Australian industry veteran Bill Dowdle brings his ideas and expertise to Canada.
When choosing a CEO for their newly-formed alliance, the members of AgLink Canada were looking for someone with the experience and insider knowledge to quickly bring the organization up to speed. The man they chose was Bill Dowdle, an industry veteran who served for over a decade as CEO of AgLink Australia. After the official formation of AgLink Canada in September 2017, Dowdle moved to Alberta to take on his new role.
The organization, currently made up of 14 independent Western Canadian retailers, is based in part on the Australian model. It offers its members networking and training opportunities and, as a single entity, more meaningful and direct communication with manufacturers and distributors. By communicating as a group, members will help shape future developments in products and technology by providing insight and feedback, while gaining advance knowledge of new goods and services entering the market.
Bill had the experience we were looking for to take the lead and we felt that he would be able to fast track the inception of the group.
Tim Winter, owner of Ag Advantage Ltd., and an AgLink Canada shareholder, says that Dowdle’s experience, track record and reputation as a trusted leader made him a natural choice to head the organization.
“Bill had the experience we were looking for to take the lead and we felt that he would be able to fast track the inception of the group,” says Winter. “To be the CEO for over 12 years speaks very highly – it means you are doing something right.”
Dowdle did a lot right in his term as CEO of AgLink Australia, a diverse collective of 16 independent Australian agricultural businesses, representing approximately $1.2 billion in sales annually. During his tenure, the company was known for its consistency, well-trained staff and member loyalty, and Dowdle’s ability to strategically engage with industry stakeholders was instrumental in increasing the organization’s footprint.
“Having the vision to work with key suppliers and do it in a way which is collegiate with both suppliers and members has certainly been innovative,” says Ian Scutt, AgLink
Australia’s new CEO and former AgLink board member. “Bill showed good foresight and led the organization in the right way.”
Throughout his term, Dowdle brought on new suppliers, which allowed members to expand their product offerings and grow their companies, and forged strong relationships with manufacturers, giving members early access to the latest products and technologies. The benefit was mutual for manufacturers as well, since a relationship with AgLink allowed them to fast track the adaption and commercialization of their products.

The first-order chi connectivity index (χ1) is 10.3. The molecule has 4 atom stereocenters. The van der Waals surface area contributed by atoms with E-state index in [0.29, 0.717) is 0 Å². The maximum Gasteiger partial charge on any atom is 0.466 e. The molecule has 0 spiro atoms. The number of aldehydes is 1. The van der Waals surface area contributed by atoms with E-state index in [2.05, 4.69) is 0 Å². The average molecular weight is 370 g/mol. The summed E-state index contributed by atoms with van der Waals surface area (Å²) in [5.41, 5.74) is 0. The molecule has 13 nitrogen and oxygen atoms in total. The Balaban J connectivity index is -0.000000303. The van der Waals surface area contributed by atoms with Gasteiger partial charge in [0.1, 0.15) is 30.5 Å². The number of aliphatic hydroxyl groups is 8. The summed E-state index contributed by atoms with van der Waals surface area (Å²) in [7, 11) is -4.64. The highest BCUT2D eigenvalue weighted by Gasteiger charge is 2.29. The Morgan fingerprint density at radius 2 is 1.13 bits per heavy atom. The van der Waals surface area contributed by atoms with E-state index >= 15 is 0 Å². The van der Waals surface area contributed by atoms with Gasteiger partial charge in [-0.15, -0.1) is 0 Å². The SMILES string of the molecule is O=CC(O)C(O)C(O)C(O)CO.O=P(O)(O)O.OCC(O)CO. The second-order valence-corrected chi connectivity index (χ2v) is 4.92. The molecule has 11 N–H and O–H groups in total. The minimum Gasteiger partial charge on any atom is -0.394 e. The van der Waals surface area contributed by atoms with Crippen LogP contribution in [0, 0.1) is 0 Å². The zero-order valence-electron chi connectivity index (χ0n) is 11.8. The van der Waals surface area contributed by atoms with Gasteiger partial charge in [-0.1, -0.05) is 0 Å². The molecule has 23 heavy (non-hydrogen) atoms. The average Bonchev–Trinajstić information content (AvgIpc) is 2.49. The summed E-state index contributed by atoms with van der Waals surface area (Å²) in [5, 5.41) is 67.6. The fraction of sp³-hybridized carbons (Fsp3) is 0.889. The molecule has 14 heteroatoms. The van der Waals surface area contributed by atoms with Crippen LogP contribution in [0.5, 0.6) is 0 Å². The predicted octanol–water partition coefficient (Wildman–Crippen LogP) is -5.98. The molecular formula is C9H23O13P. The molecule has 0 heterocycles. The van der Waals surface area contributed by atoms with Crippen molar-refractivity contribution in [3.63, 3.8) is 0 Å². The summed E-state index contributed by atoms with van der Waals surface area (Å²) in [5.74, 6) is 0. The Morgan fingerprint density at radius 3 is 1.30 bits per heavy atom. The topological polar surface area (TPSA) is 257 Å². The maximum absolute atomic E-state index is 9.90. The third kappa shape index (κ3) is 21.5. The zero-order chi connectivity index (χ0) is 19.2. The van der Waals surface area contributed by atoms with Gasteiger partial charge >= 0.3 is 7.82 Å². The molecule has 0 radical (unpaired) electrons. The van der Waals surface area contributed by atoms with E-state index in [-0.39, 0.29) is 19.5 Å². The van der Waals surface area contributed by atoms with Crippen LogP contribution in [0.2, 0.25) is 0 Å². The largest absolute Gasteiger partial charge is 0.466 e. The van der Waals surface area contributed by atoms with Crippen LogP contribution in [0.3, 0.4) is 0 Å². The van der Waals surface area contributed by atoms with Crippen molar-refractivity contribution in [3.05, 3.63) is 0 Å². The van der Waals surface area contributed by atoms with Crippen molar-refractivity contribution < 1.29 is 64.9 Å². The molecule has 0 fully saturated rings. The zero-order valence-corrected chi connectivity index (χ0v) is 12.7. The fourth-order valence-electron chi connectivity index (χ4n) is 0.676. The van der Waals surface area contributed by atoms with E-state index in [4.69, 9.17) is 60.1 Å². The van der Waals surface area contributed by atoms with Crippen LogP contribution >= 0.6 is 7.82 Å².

Dowdle shares the same clear vision for AgLink Canada. Since his arrival in Canada, Dowdle is already making key connections throughout the industry and is pleased by the positive response he’s received on both sides of the table.
“I’ve spent time meeting people and getting a sense of the industry – that’s been a very big priority for me. It takes time to get to know people and establish relationships. I was in the Australian game for over 40 years and I’ve been here for five minutes, but I’ve had a very fair hearing from everybody, so let’s get on with it and see where it will take us,” he says with a laugh.
Sharing Dowdle’s optimism are the retailers who make up AgLink Canada. The group is looking forward to seeing the benefits of their alliance as things start to take off under Dowdle’s guidance.
“It’s a little easier as a group,” says Winter. “Bill brings it all together for us. We all get together to throw some ideas around and he’s been there, so he can guide us in the right direction. He’s got that enthusiasm that’s going to drive us forward and he wants us all to achieve what we set out to do.”
Dowdle is also working on developing networking and learning opportunities for the group, both separately and in association with its Australian counterpart. “We want to share information. The independents are similar on both sides of the Pacific – they have similar challenges – so the first phase is getting to know each other a little bit,” says Dowdle.
One such opportunity will take place this summer when a member of AgLink Australia will come to Canada with several of his customers to visit manufacturers and meet with AgLink Canada members. Then, in November, Dowdle and several AgLink Canada members plan to make a reciprocal visit, timed to coincide with the AgLink Australia annual shareholders’ meeting and a large industry function. Later, he intends to bring together agronomy teams from both countries to meet and learn from each other’s challenges and successes.
“Coming out and seeing the challenges the Canadian guys have got and how they deal with them is very valuable – even though it’s different,” he says. “Sitting down and having conversations about how they deal with those challenges is extremely valuable.”
Dowdle points out that without a group like AgLink, independents might not have the same opportunities to build these valuable relationships with each other, and describes AgLink as a “catalyst” for that to happen.
“That’s an extremely valuable part of AgLink,” he says. “When you look from the outside, it’s hard to quantify, but it’s extremely valuable. People who have been in AgLink Australia for a long time really value those relationships and that ability to communicate to like-minded individuals who have similar challenges.”
He adds, “It can be pretty lonely out there on your own – you’re up against some large, corporate organizations – so, having a few mates to talk to isn’t a bad thing.”
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